As a team of Denver Post reporters detail for us, yesterday Gov. Jared Polis outlined a process by which the state of Colorado will begin to reopen the mostly-shuttered economy at the end of April after over a month of mandatory stay-at-home orders in place–orders which appear to have definitively turned the tide against the COVID-19 pandemic, though at great cost to the economy here in Colorado and across the globe.
The first stage of Colorado’s response to the novel coronavirus pandemic is ending, but the second phase will be far from a return to normal life, Gov. Jared Polis said Monday as he laid out expectations for how the state will reopen after his stay-at-home order expires Sunday.
Coloradans will need to shift from staying at home to being “safer at home,” Polis said, outlining how the state’s order will morph into strong recommendations for residents with restrictions on the businesses that are able to slowly reopen in the coming weeks.
Polis said he expects retailers will have the option to reopen with curbside pickup beginning April 27, and then will be able to reopen to limited numbers of in-store customers on May 1, as long as they have social-distancing policies in place.
As Marianne Goodland of the Colorado Springs Gazette reports, there is increasing evidence that the stay-at-home orders have been highly effective in slowing the spread of COVID-19 in this state:
Officials with the Colorado Department of Public Health and the Colorado School of Public Health presented that data in a conference call with reporters Monday afternoon. “We did well,” said Dr. Jonathan Samet, dean of the Colorado School of Public Health. “We’ve reduced the contact rate to 75%” and the curve — a measure that shows the peak of infections and when that peak takes place — is going down.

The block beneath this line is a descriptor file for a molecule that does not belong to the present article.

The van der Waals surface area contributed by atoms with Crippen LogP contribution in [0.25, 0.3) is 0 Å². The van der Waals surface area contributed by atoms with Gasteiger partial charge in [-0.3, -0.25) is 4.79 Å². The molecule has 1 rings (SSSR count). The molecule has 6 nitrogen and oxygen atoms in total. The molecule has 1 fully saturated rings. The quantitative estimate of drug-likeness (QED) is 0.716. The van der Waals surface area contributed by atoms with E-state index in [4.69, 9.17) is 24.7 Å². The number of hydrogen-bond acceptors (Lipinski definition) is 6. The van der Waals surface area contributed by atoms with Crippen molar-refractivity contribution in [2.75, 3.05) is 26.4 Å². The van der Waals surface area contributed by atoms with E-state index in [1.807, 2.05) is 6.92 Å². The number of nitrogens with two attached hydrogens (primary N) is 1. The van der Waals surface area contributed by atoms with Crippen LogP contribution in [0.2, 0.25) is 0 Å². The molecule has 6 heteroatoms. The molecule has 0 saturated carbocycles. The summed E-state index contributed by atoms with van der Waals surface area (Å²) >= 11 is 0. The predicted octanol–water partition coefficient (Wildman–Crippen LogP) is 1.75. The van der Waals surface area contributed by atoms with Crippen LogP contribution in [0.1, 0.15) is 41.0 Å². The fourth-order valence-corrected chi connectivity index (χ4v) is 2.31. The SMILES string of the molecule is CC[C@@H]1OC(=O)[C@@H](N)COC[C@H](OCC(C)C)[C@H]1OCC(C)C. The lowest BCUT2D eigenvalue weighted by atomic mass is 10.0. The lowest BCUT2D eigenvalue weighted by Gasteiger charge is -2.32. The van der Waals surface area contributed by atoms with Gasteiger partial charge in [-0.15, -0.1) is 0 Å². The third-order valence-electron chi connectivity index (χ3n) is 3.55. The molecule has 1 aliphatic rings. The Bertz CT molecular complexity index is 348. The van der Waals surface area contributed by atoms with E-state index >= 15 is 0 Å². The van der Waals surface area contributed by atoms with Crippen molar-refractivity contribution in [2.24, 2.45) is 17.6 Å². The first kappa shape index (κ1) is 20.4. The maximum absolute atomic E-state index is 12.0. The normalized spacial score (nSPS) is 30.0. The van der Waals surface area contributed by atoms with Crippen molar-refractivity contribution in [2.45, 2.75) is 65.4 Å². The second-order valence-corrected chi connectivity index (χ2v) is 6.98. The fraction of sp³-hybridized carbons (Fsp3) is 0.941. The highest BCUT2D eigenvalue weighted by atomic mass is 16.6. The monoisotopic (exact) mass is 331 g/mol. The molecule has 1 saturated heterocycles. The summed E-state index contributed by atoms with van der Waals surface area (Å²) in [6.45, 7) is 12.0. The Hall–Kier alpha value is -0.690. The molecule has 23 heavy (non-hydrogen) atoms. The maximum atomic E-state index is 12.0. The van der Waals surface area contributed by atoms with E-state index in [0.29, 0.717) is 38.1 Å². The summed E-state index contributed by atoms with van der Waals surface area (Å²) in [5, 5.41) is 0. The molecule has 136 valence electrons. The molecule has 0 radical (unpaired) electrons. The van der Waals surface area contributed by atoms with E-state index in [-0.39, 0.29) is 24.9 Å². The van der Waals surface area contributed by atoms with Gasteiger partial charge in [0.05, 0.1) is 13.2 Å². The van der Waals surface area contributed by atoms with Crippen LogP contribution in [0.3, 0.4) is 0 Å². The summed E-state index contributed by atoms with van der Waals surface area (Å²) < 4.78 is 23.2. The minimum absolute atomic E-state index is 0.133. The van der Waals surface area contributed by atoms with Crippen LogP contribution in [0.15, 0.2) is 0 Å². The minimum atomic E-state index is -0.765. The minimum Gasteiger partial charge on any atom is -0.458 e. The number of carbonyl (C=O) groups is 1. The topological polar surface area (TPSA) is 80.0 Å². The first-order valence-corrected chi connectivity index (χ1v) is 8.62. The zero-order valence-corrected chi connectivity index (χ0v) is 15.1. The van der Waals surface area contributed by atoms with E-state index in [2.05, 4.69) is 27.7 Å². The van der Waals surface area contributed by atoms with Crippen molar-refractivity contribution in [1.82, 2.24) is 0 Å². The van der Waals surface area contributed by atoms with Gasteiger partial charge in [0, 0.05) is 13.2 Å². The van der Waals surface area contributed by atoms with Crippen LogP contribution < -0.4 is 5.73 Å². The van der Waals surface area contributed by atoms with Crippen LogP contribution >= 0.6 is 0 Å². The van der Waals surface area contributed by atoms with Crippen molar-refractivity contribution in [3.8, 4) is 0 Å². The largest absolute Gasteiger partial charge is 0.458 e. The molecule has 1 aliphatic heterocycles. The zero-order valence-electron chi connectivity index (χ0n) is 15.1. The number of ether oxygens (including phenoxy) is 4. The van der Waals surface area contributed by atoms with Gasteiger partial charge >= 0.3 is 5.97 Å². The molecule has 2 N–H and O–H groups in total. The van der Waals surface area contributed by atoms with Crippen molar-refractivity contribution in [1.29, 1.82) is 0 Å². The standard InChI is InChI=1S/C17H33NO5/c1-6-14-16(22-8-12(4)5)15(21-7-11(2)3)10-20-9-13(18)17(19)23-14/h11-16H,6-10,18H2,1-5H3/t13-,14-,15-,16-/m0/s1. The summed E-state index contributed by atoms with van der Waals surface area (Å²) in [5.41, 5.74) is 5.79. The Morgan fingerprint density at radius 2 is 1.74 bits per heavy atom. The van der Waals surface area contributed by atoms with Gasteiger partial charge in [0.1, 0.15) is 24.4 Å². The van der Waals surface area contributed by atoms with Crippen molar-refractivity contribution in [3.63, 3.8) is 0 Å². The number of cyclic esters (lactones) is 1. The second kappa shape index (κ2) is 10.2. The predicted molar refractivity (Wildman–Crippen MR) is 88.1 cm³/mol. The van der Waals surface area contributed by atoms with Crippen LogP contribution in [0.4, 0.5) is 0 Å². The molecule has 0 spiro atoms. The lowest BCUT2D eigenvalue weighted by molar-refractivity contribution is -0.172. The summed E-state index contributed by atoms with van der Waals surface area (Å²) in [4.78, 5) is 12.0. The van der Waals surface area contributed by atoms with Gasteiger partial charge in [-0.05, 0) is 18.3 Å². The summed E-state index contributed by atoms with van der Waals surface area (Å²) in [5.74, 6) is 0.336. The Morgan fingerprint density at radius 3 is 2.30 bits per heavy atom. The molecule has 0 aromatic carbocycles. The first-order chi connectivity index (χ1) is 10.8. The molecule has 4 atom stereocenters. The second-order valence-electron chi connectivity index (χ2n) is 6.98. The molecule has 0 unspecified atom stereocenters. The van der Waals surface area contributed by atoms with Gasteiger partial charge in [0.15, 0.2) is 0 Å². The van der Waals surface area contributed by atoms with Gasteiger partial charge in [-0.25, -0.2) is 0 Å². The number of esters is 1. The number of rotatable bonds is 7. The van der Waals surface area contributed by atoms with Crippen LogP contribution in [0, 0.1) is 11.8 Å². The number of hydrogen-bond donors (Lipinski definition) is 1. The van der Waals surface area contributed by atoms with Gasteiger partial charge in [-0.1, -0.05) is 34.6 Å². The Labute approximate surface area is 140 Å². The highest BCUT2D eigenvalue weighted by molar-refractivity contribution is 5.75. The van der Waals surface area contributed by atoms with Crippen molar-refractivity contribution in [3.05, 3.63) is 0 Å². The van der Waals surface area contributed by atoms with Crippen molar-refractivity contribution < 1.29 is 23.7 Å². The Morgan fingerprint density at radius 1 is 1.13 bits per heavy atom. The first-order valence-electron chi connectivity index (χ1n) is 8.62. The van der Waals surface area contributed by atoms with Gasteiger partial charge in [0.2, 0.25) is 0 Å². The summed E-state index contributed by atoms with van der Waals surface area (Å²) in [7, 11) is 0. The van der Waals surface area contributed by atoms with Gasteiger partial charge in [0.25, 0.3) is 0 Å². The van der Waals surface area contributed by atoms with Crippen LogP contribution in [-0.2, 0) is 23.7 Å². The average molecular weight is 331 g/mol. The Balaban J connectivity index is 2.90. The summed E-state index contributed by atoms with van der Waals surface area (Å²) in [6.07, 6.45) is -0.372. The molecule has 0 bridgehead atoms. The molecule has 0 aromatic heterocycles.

Despite the news that social distancing has begun to show results, the officials said that 65,000 to 75,000 Coloradans likely have contracted COVID-19, well above the 10,098 cases listed by CDPHE for Monday.
But as 9NEWS’ Kyle Clark pointed out last night, there’s a problem: one of the key preconditions previously voiced by Gov. Polis himself for reopening the economy as well as the consensus of health experts fighting the pandemic, widespread available testing for the disease to enable informed decisions from the statewide to the individual level, has not been met.
This undeniable change in the stated criteria for reopening Colorado’s economy cannot help but create legitimate concern that the pressure to do so is overcoming the best advice of public health officials battling the pandemic, which is to keep stay-at-home orders in place until ubiquitous testing and the containment strategies testing facilitates become feasible. As history shows, premature loosening of restrictions on public life can unleash a second wave of disease worse than the first.
Throughout this unprecedented emergency, we and every other responsible editorial voice have rejected the armchair quarterbacking of qualified experts by politicians who either don’t understand or don’t value the lives at stake. There is no question the tremendous damage being inflicted on the economy by this pandemic is a very serious crisis all its own, and requires intervention no less robust than control of the disease itself. At some level every medical expert also understands that economic devastation is also a public health threat. But the lives that would otherwise be lost have to come first.
What we can say is that the overwhelming trust Coloradans have for Gov. Polis right now shown in available polling is based on his perceived diligence in responding to the crisis, and overriding attention to public health before politics–even when it would be very tempting to focus on the Trump administration’s vast incompetence. Gov. Polis doesn’t need low-information protesters endangering themselves and others to know that getting Colorado functioning again economically is secondary in importance only to stopping the pandemic itself.
These are the hardest calls any leader has to make. The polls say Gov. Polis has earned the trust to make them.
And we must all now hope for the best.